Ranking Framework for Universities released under NIRF

Ranking Framework for Universities released under NIRF

After releasing the Framework for Engineering Institutions on the day of launch of National Institutional Framework by MHRD, followed by Ranking Framework for Pharmacy and Architecture Institutions, MHRD has now released the framework for Universities and colleges.

India has a complex University / College Structure. Though UGC Act, 1956 defines University, as one established and incorporated under Central / State law, however it also empowers MHRD to recognize certain Institutions as Deemed University. This legislative provisions has ensured that we have Central and State Universities, which are funded / aided by Government. India also has Private and Deemed-to-be-Universities. The Central, Private and Deemed Universities are generally Unitary in character with schools in many disciplines, each of which individually offers all levels of degree programs: from Bachelor’s to the Doctoral. The State Universities are “affiliating” in character where there are several colleges, both undergraduate and post graduate colleges leading to a Bachelor’s / Master’s degrees (and some times Diplomas) in a variety of disciplines like Sciences, Arts, Engineering and others.

UGC, which is the regulator for Universities with a larger objective to improve ranking of Indian universities in World University Rankings appointed Expert Committee for developing a ranking system for colleges and universities based on National Institutional Ranking Framework developed by the Core Committee appointed by the Ministry of Human Resource Development.

UGC in recent communication to the Educational Institutions had urged the Vice Chancellors for personal indulgence and asked them to register their universities on NIRF portal and provide data as per the instructions. Universities were also requested to direct the colleges affiliated to the University to register, so that the national ranking could be made available to the students from the next academic session.

UGC highlighting the importance of participation in the Ranking Framework process said, “You may agree that providing the best learning experience in the ideal environment is the ultimate objective of every higher learning institution. The objective becomes all the more highlighted when institutions are constantly adjudged on the basis of excellence in teaching and learning, excellence in research, innovations and excellence in management. With regards to this, Ministry of Human Resource Development has come up with National Institute Ranking Framework for universities and colleges, which will evaluate them on quantifiable parameters leading to ranking of institutions”.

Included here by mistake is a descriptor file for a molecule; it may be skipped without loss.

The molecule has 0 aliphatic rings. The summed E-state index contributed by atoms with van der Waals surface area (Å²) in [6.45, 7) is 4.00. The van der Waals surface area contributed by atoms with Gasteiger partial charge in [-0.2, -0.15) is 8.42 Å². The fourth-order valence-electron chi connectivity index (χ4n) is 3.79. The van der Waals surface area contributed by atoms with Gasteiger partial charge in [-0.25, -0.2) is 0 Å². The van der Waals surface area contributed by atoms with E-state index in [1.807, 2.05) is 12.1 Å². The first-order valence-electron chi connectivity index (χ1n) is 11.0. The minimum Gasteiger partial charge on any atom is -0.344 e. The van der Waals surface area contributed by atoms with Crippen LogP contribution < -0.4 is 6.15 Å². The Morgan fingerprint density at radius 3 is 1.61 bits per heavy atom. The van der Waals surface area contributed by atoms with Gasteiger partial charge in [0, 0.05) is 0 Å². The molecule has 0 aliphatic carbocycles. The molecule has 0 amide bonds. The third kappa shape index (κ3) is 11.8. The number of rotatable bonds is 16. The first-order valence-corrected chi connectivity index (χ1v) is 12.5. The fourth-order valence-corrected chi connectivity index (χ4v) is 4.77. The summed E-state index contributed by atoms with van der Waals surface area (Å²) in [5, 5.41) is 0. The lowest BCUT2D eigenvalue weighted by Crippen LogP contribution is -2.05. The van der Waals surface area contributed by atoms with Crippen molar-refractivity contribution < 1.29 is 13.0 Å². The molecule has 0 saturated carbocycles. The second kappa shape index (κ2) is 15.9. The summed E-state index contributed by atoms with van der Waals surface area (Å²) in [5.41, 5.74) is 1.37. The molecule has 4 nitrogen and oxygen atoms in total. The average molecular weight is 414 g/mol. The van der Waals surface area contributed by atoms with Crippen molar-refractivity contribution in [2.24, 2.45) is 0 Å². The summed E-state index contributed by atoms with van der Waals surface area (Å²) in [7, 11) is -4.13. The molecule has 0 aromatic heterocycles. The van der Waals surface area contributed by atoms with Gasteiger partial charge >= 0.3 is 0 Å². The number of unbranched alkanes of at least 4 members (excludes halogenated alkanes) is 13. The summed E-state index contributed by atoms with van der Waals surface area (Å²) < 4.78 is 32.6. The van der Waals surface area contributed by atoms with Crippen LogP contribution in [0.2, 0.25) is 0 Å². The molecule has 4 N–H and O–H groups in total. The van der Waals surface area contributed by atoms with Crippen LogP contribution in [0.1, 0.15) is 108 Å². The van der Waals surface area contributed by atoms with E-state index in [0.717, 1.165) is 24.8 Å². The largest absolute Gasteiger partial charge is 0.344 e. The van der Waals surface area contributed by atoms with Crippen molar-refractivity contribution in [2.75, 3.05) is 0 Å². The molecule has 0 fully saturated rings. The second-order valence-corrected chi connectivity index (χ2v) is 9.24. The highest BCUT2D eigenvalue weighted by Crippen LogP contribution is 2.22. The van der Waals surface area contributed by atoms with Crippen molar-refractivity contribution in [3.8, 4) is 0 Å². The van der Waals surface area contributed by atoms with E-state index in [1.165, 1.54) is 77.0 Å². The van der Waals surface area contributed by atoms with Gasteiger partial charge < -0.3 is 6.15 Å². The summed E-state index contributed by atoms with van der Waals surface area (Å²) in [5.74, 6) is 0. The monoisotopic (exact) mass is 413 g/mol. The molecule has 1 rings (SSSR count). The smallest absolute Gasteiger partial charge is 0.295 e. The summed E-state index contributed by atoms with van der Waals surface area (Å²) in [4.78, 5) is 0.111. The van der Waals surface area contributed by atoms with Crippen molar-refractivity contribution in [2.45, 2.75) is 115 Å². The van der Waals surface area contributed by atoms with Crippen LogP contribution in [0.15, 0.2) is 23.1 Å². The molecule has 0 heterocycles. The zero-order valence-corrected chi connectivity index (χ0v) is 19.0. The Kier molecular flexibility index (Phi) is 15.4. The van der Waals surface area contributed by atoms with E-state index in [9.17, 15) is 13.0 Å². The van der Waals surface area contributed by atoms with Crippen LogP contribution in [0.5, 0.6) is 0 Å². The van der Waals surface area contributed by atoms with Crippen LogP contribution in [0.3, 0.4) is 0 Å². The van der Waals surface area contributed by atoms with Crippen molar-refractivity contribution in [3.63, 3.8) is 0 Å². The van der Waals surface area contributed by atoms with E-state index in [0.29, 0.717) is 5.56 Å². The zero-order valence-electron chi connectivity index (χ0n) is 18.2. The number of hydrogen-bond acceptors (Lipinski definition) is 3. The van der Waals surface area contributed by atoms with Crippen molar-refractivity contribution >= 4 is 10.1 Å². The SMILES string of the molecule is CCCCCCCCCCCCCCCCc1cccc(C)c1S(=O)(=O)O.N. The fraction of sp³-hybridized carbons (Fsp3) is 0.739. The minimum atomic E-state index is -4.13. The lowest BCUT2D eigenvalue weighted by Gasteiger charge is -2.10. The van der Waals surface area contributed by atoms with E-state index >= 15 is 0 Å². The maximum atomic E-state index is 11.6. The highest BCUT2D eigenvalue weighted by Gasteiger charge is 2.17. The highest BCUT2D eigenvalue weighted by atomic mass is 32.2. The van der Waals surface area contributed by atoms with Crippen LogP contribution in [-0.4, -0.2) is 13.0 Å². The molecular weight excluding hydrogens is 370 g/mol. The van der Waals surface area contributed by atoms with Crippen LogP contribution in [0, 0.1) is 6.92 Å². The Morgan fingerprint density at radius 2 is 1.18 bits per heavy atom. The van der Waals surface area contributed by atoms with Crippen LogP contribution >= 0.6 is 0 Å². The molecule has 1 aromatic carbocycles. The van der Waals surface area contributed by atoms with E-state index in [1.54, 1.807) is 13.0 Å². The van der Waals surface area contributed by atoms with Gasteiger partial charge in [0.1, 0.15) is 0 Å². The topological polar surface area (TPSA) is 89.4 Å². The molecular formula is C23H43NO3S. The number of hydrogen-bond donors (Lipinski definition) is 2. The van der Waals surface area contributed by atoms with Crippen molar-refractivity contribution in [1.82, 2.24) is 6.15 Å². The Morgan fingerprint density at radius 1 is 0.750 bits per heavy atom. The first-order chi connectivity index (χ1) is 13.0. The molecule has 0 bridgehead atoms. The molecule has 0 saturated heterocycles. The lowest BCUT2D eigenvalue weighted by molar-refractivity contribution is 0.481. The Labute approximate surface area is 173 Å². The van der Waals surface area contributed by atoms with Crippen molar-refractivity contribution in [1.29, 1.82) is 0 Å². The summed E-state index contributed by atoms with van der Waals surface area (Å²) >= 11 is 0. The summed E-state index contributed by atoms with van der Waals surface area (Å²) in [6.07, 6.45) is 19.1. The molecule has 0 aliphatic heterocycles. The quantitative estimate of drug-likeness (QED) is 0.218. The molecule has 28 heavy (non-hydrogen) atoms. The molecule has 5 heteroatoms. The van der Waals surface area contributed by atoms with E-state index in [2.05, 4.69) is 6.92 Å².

The National Institutional Ranking Framework [NIRF] outlines a methodology to rank institutions across the country. The methodology draws from the overall recommendations broad understanding arrived at by a Core Committee set up by MHRD, to identify the broad parameters for ranking various universities and institutions. The parameters broadly cover “Teaching, Learning and Resources,” “Research and Professional Practices,” “Graduation Outcomes,” “Outreach and Inclusivity,” and “Perception”.

NIRF is projected to enable parents, students, teachers, educational institutions and other stakeholders to rank institutions on basis of set objectives, in a transparent process.

EduLegaL View:

The Framework has come with clarification by way of statement, “ Thousands of institutions would volunteer themselves to the ranking exercise with an aim to assess themselves on the qualitative parameters…”

This is good, as till now it was appearing, as it was another mandatory participating process, burdening the Institutions. Now the Institutions can take a long breath. But the question is, will any Institutions even dare to ignore this “voluntary” request.

Ravi Bhardwaj | mail@edulegal.in

 

From old NAAC to new NIRF – Warning to avoid fraudsters continues

Earlier, it was NAAC which had issued warning / caution notice cautioning the Institutions, from getting trapped by unauthorized agencies, which claim to impart tricks for getting A grade, preparing SSRs and also making up deficiencies.

The newly launched National Institutional Ranking Framework [NIRF] it seems has also met the same fate. MHRD within few weeks of its launch has issued a strong caution notice to the Institution to avoid tricksters.

MHRD in its release has mentioned that it has received information that some private companies have started conducting training programmes and workshops on NIRF charging exorbitant amount as registration fee.

MHRD has clarified that NIRF has no association with any of these private companies. It has also informed the stake holders that NIRF portal hosts detailed documentation consisting of NIRF reports on various categories of institutions, help manuals, FAQ, etc. that would help institutions and organisations to understand methodologies for providing data required for ranking of universities.

Ranking Framework released for Pharmacy and Architecture Institutions

AICTE, under the aegis of MHRD has released the Parameters and Metrics for Ranking for Pharmacy and Architecture Institutions as part of the National Institutional Ranking Framework.